Charlie Strong wants to finish the season on a positive note against No. 7 Baylor. But can the Texas coach find 22 healthy starters?
The Longhorns (4-7, 3-5) have avoided major injuries this season for the most part. But that run of good fortune came to a screeching halt on Thanksgiving against Texas Tech.
On Monday, Strong said linebacker Peter Jinkens (torn ACL), right guard Patrick Vahe (knee) and running backs D’Onta Foreman (finger surgery) and Kirk Johnson (knee) have all been ruled out for Saturday’s season-ending game against the Bears. Defensive tackle Hassan Ridgeway (left ankle) and linebacker Malik Jefferson (left ankle) are questionable.
Passing as positive news, running back Johnathan Gray is day-to-day, and “There’s a good chance he will be back,” Strong said.
Quarterback Jerrod Heard, who suffered a concussion against Tech, has been cleared to practice. But Strong said backup Tyrone Swoopes will be the starter as Texas faces what Baylor touts as #AmericasTopOffense.
That’s at least six starters and two active reserves. Also, safety Dylan Haines (left knee) and defensive tackle Desmond Jackson (stomach virus) were listed on the post-game injury report after the Texas Tech game. But both players attended Monday’s press conference and said they were fine.
NCAA officials will allow multiple 5-7 teams into the postseason just to fill up all 40 bowl games. However, those 5-7 teams will be determined by Academic Progress Rate, according to the NCAA. UT’s most-recent APR score of 958 probably won’t be high enough to qualify.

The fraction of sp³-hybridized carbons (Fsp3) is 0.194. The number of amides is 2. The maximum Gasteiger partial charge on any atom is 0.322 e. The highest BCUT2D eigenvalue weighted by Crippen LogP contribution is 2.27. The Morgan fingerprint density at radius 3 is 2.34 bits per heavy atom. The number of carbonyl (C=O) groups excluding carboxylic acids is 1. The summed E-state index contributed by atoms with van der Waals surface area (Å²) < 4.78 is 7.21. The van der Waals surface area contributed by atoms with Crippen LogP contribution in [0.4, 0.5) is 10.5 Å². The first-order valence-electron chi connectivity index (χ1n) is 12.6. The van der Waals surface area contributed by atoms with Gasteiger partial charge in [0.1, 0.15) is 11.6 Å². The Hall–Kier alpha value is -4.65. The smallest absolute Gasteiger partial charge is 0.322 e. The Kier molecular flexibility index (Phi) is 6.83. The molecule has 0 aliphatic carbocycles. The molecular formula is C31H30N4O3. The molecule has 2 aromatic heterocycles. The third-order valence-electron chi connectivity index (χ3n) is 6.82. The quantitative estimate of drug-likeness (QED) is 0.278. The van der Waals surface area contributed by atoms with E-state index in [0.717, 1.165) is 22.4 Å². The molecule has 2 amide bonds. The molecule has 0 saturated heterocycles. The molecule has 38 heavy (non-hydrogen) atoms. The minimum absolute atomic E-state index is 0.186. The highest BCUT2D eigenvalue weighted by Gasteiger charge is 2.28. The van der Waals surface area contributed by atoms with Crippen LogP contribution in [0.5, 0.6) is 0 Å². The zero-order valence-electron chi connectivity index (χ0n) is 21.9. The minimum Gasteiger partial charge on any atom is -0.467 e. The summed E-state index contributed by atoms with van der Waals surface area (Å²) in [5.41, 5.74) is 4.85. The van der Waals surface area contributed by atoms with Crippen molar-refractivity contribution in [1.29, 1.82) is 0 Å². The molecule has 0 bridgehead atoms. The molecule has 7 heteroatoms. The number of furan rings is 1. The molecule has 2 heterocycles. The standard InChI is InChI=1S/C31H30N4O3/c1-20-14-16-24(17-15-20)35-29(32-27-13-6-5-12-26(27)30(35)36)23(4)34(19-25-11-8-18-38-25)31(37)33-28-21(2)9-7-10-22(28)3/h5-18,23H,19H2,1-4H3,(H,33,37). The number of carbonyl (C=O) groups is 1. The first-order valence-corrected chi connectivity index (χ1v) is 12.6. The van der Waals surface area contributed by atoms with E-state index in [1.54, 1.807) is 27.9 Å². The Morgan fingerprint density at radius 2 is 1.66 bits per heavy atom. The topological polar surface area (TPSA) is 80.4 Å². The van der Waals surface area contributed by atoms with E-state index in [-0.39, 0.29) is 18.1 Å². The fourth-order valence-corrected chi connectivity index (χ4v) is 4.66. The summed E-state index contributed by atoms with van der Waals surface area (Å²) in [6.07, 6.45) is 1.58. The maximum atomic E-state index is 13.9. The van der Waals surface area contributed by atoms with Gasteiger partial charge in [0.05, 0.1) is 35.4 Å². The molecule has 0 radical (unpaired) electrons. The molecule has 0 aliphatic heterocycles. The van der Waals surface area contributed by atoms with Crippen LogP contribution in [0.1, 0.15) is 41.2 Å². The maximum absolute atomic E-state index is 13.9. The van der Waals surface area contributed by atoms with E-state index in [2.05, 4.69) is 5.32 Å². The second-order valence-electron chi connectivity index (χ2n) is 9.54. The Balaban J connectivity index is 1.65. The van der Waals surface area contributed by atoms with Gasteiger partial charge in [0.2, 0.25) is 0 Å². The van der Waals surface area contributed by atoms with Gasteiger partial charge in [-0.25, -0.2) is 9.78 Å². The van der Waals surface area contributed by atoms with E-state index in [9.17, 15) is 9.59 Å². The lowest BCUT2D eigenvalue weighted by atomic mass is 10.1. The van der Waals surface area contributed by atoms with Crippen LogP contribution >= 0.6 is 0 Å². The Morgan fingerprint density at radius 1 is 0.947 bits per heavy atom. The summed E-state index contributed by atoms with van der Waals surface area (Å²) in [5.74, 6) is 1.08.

Strong was asked whether he should just bench Heard since the Longhorns have only fractionally-thin bowl hopes.
“The thing about Jerrod, he’s such a competitor,” Strong said. “I don’t know how severe it is, but it was a concussion. That’s why we’re going to make sure the doctors make the right decision.”
One player who will be ready is running back Chris Warren III. The Rockwall speedster was named the Big 12’s offensive player of the week for his UT freshman-record 276 yards and four touchdowns against the Red Raiders.
“It wasn’t as easy as it looked,” Warren said Monday. His 91-yard touchdown run was the longest ever by a UT freshman and was the second-longest play from scrimmage this season. “If it looked easy, I apologize.”
In previous years, the mere thought of playing Baylor would get Texas’ juices flowing.
In April 2014, UT linebacker Steve Edmond said, “I still think they’re trash and stuff like that.” When the game rolled around in October, UT’s Cedric Reed and Baylor’s Shock Linwood went nose-to-nose. Baylor’s Orion Stewart also got flagged for unsportsmanlike conduct after shoving Malcolm Brown.
This season, Bears coach Art Briles’ team may be out of the College Football Playoff running. But Baylor (9-2, 6-2) can still get into the Sugar Bowl with a win over Texas.
This is UT’s first trip to Waco since Baylor opened McLane Stadium, a $266-million palace on the banks of the Brazos River. The Bears are 10-1 at there, with the average margin of victory is 28.6 points.
“Just to get a win against them in Waco would mean something for our seniors,” Haines said. “We’re going up there to win, and that’s the mindset this week.”
The Horns will face a third-string quarterback in Chris Johnson. Seth Russell and Jarrett Stidham have both been lost to injuries. Johnson made his first career start last week against TCU in a driving rainstorm, flooding out both team’s offensive strategies. TCU won 28-21 in overtime.
Still, the Bears lead the nation with 50.8 points and 616 yards per game. Linebacker Tim Cole said, “Despite them having a third-string quarterback, we still have to respect them as an offensive threat.”
Despite the injuries and overall record, Strong said, “It’s our final game and we need to go out and go play well.”